A gateway into high-tech
Imad Telhami created an outsourcing startup to tap Israeli Arab potential.
There are at least 100 reasons why Israeli Arabs don't realize their economic potential. Political problems, cultural problems, historical problems, racism - the list is long. But Imad Telhami, however, founder and CEO of Babcom, doesn't waste his time complaining about them.
That's because Telhami, who also spent years as a senior executive at textiles firm Delta Galil Industries, is an optimistic person. Daily frustrations aren't part of his discourse.
Babcom, a startup established two years ago in the Galilee Tefen Industrial Park, is a small company with less than 300 employees. It supplies call center and software development services to Israeli companies.
Babcom, which employs mainly Israeli Arabs, is a small startup with big hopes. It's also an inspiration for anyone who believes Israeli Arabs are a major growth driver for the Israeli economy.
Well before Babcom, Telhami's life story was inspiring. He is a Christian Arab who started with a low-level job at Dov Lautman's textile firm, Delta Galil. He climbed the ladder to become Lautman's right-hand man. Telhami managed thousands of workers at Delta plants in Egypt, England, Scotland and New York.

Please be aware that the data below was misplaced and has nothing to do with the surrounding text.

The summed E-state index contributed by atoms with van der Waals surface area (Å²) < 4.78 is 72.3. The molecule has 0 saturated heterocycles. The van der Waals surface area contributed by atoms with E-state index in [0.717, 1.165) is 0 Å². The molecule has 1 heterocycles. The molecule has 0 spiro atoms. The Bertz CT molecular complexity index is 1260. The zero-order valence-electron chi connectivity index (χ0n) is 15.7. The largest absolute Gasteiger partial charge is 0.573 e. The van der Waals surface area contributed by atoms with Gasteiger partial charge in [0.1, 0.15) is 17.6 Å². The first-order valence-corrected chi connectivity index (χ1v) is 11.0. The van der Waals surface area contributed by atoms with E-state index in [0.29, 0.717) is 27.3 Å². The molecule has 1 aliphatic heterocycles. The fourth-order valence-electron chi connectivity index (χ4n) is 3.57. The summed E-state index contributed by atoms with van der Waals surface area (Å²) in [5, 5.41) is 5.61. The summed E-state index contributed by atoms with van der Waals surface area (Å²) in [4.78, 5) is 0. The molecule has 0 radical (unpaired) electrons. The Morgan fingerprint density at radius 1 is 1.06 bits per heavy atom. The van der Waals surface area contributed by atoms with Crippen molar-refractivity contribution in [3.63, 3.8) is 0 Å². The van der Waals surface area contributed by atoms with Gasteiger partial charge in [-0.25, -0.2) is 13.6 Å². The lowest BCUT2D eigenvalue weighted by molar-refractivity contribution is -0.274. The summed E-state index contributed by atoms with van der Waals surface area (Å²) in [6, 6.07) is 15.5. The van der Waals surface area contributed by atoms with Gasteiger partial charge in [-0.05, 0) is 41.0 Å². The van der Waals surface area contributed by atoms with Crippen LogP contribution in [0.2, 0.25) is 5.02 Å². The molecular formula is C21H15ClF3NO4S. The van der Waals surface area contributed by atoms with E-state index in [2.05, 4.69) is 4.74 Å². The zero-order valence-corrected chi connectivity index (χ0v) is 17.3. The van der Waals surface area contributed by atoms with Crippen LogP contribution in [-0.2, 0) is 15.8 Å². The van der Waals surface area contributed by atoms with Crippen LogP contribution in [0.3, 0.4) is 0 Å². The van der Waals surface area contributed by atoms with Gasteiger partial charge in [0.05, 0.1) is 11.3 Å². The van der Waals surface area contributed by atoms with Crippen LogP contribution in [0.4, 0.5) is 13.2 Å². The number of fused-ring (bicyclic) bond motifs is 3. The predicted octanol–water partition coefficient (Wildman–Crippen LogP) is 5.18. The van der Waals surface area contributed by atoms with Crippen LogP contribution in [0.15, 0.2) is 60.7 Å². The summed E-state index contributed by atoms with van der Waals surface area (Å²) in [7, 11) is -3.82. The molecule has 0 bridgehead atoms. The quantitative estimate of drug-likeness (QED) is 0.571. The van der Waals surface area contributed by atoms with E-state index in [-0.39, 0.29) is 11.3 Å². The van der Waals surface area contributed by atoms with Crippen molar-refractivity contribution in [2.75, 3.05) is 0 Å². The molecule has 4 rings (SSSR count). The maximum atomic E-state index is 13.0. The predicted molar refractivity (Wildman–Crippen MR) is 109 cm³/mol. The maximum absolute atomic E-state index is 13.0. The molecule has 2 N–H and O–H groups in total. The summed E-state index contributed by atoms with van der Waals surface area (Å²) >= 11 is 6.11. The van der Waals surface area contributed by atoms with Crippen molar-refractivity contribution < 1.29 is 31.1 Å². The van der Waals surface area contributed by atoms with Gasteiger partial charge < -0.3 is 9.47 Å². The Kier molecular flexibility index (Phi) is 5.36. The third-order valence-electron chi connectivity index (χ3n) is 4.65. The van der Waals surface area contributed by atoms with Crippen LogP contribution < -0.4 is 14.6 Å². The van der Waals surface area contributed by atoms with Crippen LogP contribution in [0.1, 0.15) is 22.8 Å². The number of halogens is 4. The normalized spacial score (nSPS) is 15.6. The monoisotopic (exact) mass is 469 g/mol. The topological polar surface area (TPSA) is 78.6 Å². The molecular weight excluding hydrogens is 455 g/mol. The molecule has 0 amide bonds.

At age 50, when Isaac Dabah acquired Delta Galil from Lautman, Telhami moved on. It's hard enough for an executive to find a new job at age 50; it's much harder when one is an Israeli Arab. Telhami, however, reinvented himself and launched a startup. If it succeeds, it will be quite a statement about the economic potential within Israel's Arab population.
The ethos that Telhami has brought to Babcom is inspiring and impressive. This is not a place where people dwell on the objective difficulties they face. On the contrary, the vision that Telhami and his fellow founders created is reminiscent of the spirit at a top-rate American company: They have a goal, and it's is to be the best at everything.
One has to wonder about the feasibility of Telhami's lofty ambitions, including the goal of employing 5,000 workers within five years at a company that is still, really, very young. But he is confident.
The name Babcom is a combination of the Arabic word for "gate" and the word "Com," short for "communications" in Engish. The name also means "your gate" in Arabic.
"This is a gate leading to coexistence, employment, a career, opportunity and success," says Telhami.
The company logo features a smiling face beneath the letters "Bab," to reflect the company's philosophy: smiling workers, smiling clients. "Our role is to make the smile bigger," Telhami says. He wants the smiles to be infectious.
Smiling workers at call centers
Lovely. It's rare however to find smiling workers at call centers. Yet talking with Babcom workers I discerned something all too rare: workers who identify with the company's vision, and faithfully recite it.
Biyan, 25, from Tamra in the Galilee, was born in Acre. His mother is a homemaker, his father is a handyman, and his brothers work in garages. He worked for several employers, and completed a BA in economics and management. Babcom, he says, is unique.